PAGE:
...self care is never a selfish act- it is simply good stewardship of the only gift I have, the gift I was put on earth to offer to others. Anytime we can listen to true self and give it the care it requires, we do so not only for ourselves but for the many others whose lives we touch.

Parker J. Palmer, Let Your Life Speak

Monday, June 9, 2008

Servanthood or Friendship? Can You Have it Both Ways?

It would seem that servant-friendship is as much an oxymoron as servant-leadership, which is, in itself a creation of 70's corporate America. The UMC has really majored in this metaphor. Servanthood has dominated much of the denominational literature related to discerning and defining the call to ordained ministry. Of course, Jesus teaches his disciples- followers- to be servants of one another. But in a world that no longer recognizes slavery as it existed and functioned in the first century, we miss the the power of the image that Jesus used.

The gist of Jesus' teaching, as I see it in Luke 22:24 ff, is intended to diffuse power distinctions instead of reinforcing them. Ironically, we seem to use the word servanthhood to make more distinctions among us. In our ego-driven world, it is not long before we are at the game of determining who the best servant is.

Like alot of things in church and religion these days, the call to servanthood is often used on others. We bring the word out when we want. It is a very risky thing to surrender yourself to the Holy Spirit, because it means death and resurrection. And this is the missing piece: we cannot copy Jesus, but we can be obedient to the Christ in us and love the Christ in others.

That's why I am drawn to basic friendship as the healthiest model or metaphor for ordained ministry. If we had to describe what it could be or should be, I like friendship because it is much more personal. Friendship with each other and with Jesus seems to be the direction of the last Gospel, when Jesus calls his disciples friends, in direct contrast to being slaves. (John 15:15)

So if you can't have it both ways, here's my vote for FRIENDSHIP as the better way to describe what the pastoral role can be, perhaps is meant to be. Not that friendships with parishioners can or should ever take the place of friendships with peers. Remember, we are talking friendship as metaphor. The Celtic Christians, who talked about the soul friend (St. Bridget) and not the spiritual director, understood the importance of walking together (St. Aidan) humbly with God. (Micah 6:8) It's about mutuality.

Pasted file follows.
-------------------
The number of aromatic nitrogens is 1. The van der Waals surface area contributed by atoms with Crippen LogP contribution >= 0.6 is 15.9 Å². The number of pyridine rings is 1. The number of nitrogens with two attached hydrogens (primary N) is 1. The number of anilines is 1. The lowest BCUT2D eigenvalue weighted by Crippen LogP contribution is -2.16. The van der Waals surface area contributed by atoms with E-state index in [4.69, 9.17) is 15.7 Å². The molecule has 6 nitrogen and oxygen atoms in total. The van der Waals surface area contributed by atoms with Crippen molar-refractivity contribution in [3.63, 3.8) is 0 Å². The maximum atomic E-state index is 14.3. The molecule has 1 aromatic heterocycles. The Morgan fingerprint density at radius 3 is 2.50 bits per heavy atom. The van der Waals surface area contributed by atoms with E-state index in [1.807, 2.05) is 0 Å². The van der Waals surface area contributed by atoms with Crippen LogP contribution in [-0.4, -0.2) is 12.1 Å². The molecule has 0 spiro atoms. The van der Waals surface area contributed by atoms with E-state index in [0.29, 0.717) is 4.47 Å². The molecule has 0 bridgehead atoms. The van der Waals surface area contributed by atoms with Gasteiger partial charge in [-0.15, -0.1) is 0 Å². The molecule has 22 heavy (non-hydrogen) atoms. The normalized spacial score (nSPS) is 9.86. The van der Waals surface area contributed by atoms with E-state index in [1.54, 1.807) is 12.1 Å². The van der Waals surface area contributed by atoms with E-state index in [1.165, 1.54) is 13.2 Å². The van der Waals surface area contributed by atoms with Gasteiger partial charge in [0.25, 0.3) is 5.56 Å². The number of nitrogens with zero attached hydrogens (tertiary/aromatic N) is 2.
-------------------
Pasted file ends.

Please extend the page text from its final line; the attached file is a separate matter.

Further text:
So the point of the journey is not to repeat Jesus' own death, the laying down of his life, the emptying of his God-ness. We cannot copy Jesus. But we can live a Spirit formed life where others, because of our love for them, do not have to be sacrificed. We are FREE to act out of love, because we know what being a friend is. Which would be a transforming way to think about friendship and ministry, don't ya think?

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Having been in ordained ministry in the UMC for 34 years, I've experienced the truth that although, clergy are frequently present for others, no one can offer what they don't have.That's why if you're a clergy person, you need someone who will listen to you. Not the random next closest person available, but rather someone like a spiritual director, a therapist, a peer who can be fully present to you. I hope the links and posts you find here will give you ideas, humor, hope and encouragement. Scott Endress

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